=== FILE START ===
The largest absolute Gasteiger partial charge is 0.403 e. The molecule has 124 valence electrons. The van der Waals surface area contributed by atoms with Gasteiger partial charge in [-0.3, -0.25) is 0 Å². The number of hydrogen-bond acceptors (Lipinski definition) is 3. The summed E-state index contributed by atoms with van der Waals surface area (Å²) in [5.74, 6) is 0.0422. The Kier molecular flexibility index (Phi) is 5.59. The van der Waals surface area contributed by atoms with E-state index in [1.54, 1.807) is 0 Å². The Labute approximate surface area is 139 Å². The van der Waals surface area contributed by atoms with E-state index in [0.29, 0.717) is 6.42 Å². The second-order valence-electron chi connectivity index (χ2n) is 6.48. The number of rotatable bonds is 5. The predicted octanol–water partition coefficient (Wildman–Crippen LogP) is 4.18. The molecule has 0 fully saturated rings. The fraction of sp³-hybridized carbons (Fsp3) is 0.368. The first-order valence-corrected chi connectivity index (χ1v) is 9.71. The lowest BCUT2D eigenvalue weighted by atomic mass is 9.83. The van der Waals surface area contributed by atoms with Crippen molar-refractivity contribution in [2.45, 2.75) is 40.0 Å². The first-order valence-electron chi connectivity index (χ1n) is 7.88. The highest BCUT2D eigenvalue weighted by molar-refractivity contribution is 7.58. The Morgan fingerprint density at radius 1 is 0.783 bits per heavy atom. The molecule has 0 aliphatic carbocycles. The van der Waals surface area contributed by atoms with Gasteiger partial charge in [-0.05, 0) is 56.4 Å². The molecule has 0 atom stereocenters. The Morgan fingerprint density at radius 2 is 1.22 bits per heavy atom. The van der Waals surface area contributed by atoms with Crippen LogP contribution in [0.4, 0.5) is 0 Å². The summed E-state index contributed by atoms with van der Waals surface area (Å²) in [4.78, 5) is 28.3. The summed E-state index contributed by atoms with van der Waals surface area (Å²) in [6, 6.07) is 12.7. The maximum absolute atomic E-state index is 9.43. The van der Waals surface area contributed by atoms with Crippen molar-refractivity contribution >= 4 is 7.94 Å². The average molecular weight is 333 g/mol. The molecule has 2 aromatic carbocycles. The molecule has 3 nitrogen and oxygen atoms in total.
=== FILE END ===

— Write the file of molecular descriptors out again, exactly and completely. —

The largest absolute Gasteiger partial charge is 0.403 e. The molecule has 124 valence electrons. The van der Waals surface area contributed by atoms with Gasteiger partial charge in [-0.3, -0.25) is 0 Å². The number of hydrogen-bond acceptors (Lipinski definition) is 3. The summed E-state index contributed by atoms with van der Waals surface area (Å²) in [5.74, 6) is 0.0422. The Kier molecular flexibility index (Phi) is 5.59. The van der Waals surface area contributed by atoms with E-state index in [1.54, 1.807) is 0 Å². The Labute approximate surface area is 139 Å². The van der Waals surface area contributed by atoms with E-state index in [0.29, 0.717) is 6.42 Å². The second-order valence-electron chi connectivity index (χ2n) is 6.48. The number of rotatable bonds is 5. The predicted octanol–water partition coefficient (Wildman–Crippen LogP) is 4.18. The molecule has 0 fully saturated rings. The fraction of sp³-hybridized carbons (Fsp3) is 0.368. The first-order valence-corrected chi connectivity index (χ1v) is 9.71. The lowest BCUT2D eigenvalue weighted by atomic mass is 9.83. The van der Waals surface area contributed by atoms with Crippen molar-refractivity contribution in [2.45, 2.75) is 40.0 Å². The first-order valence-electron chi connectivity index (χ1n) is 7.88. The highest BCUT2D eigenvalue weighted by molar-refractivity contribution is 7.58. The Morgan fingerprint density at radius 1 is 0.783 bits per heavy atom. The molecule has 0 aliphatic carbocycles. The van der Waals surface area contributed by atoms with Gasteiger partial charge in [-0.05, 0) is 56.4 Å². The molecule has 0 atom stereocenters. The Morgan fingerprint density at radius 2 is 1.22 bits per heavy atom. The van der Waals surface area contributed by atoms with Crippen LogP contribution in [0.4, 0.5) is 0 Å². The summed E-state index contributed by atoms with van der Waals surface area (Å²) in [4.78, 5) is 28.3. The summed E-state index contributed by atoms with van der Waals surface area (Å²) in [6, 6.07) is 12.7. The maximum absolute atomic E-state index is 9.43. The van der Waals surface area contributed by atoms with Crippen molar-refractivity contribution >= 4 is 7.94 Å². The average molecular weight is 333 g/mol. The molecule has 2 aromatic carbocycles. The molecule has 3 nitrogen and oxygen atoms in total.